Consolo Murphy and Meagher (in press) reported a total of 57 records of lynx on file in Yellowstone for the period 1883-1995, all but one of which were within park boundaries. Sightings were reported 34 times and tracks reported 17 times, both throughout the park, although more reports occurred in the southern half of Yellowstone. Lynx were reported more often in winter, although all months are represented in these records. Since 1995 there have been two reports of lynx, both in 1997, in the northern half of the park. The Smithsonian Museum has a skull of a female lynx reportedly collected from an unspecified location in Yellowstone in 1904. Museums at the Universities of Idaho and Wyoming have no specimens of lynx collected in Yellowstone. The park has no records of lynx having been killed or found dead here. Neither has research been conducted to determine whether transient or resident populations exist. Sightings by visitors or employees are the only evidence we have of the possible presence of these animals that so closely resemble bobcats (Felis rufus) that sightings are difficult to verify. Consolo Murphy and Meagher concluded that evidence is too scant to reliably state that a resident population of lynx exists in the park today, if it did historically.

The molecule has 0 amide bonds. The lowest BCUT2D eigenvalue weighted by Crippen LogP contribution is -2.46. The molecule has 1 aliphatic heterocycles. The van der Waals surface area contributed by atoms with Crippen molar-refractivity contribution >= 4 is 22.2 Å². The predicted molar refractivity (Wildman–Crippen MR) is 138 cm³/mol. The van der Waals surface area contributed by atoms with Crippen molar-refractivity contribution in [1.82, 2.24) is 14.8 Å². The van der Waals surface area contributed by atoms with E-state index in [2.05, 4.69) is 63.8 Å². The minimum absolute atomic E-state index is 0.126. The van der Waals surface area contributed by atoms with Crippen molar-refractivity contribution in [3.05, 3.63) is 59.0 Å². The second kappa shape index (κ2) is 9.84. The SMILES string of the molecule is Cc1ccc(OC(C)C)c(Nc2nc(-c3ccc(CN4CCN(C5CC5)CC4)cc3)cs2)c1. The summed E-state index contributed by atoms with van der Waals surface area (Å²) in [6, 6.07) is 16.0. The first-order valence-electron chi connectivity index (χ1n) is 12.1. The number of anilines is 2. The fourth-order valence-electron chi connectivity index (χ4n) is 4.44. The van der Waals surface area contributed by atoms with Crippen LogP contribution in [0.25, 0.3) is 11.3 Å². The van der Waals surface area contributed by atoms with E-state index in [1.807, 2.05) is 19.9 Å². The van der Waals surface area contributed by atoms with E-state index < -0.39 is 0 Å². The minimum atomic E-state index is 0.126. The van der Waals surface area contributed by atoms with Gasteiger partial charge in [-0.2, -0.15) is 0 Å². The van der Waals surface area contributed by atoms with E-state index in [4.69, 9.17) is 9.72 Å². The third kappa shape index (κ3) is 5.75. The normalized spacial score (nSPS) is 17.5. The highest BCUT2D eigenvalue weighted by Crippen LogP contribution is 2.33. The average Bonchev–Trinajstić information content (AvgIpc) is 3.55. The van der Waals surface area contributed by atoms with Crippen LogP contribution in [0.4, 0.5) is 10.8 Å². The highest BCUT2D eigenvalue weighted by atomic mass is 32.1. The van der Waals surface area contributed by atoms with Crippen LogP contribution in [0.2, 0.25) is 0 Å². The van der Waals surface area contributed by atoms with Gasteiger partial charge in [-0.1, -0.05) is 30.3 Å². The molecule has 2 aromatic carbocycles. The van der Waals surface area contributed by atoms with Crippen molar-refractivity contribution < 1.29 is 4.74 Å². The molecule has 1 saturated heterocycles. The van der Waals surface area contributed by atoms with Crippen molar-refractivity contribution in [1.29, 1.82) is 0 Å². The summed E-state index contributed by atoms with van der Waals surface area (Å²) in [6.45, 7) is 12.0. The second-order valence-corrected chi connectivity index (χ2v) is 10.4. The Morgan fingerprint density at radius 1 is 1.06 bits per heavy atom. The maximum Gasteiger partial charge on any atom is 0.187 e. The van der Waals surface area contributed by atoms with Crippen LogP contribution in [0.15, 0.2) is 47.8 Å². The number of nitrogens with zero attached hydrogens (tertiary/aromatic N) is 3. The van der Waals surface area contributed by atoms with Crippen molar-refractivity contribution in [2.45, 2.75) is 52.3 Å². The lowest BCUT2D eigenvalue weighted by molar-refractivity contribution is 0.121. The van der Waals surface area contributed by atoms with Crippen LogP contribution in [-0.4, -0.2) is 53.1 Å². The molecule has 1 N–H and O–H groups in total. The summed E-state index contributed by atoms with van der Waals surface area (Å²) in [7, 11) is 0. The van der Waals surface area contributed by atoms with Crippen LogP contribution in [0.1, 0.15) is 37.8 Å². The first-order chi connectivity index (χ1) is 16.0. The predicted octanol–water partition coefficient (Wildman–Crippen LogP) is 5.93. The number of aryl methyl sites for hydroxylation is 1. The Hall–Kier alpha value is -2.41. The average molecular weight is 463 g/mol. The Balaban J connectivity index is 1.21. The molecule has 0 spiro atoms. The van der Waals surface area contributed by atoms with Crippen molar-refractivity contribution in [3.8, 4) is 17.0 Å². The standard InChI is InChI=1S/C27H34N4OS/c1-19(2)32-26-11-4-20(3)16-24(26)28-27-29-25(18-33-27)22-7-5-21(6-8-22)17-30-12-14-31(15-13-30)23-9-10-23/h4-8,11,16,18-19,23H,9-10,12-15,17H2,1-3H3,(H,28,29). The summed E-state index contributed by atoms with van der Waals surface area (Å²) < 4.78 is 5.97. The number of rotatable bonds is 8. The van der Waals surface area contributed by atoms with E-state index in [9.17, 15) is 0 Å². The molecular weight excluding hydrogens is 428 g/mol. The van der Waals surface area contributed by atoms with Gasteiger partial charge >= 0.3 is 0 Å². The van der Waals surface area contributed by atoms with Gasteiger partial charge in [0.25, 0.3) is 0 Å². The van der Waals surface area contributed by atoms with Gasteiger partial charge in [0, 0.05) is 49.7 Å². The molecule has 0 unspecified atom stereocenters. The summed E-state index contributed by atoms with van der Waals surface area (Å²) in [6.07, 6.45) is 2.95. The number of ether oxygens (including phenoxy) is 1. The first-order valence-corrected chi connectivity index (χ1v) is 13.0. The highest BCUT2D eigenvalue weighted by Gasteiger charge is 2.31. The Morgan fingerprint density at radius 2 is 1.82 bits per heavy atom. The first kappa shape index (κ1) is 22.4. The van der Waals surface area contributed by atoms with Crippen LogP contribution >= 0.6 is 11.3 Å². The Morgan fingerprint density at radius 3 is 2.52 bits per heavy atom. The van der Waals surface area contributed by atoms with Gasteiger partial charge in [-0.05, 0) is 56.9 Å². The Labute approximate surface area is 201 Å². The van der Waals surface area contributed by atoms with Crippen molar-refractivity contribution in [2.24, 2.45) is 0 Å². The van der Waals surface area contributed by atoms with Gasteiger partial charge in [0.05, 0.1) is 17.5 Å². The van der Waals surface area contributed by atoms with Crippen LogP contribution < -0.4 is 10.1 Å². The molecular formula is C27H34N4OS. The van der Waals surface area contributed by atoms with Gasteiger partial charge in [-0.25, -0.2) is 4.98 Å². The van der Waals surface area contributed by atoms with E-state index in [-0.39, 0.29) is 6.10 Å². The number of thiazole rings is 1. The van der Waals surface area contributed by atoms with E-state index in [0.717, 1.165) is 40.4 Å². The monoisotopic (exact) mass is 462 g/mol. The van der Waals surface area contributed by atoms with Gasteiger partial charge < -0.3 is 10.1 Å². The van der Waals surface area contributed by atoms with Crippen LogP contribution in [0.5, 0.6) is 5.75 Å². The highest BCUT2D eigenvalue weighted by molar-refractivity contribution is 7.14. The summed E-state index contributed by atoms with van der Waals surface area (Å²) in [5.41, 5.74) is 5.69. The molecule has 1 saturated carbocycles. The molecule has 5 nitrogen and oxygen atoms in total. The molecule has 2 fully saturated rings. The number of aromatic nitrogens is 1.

As part of a proposed settlement over a lawsuit filed by the Defenders of Wildlife and 14 other organizations, the U.S. Fish and Wildlife Service (USFWS) recently proposed to take action to list the Canada lynx under the Endangered Species Act. A series of legal actions regarding the lynx have been pending since 1991. The USFWS determined that lynx were historically resident in 16 of the contiguous United States, and that they currently occur at low levels in Montana, Washington, and Maine. They are rare in Idaho, Wyoming, Oregon, Michigan, Minnesota, Wisconsin, Utah, Colorado, Vermont, and New Hampshire; the USFWS believes they have been extirpated from New York, Pennsylvania, and Massachusetts. Publication of a proposed rule in the Federal Register is planned for the summer of 1998, followed by a public comment period to actively solicit new information about the status of lynx, related threats, and ongoing conservation activities.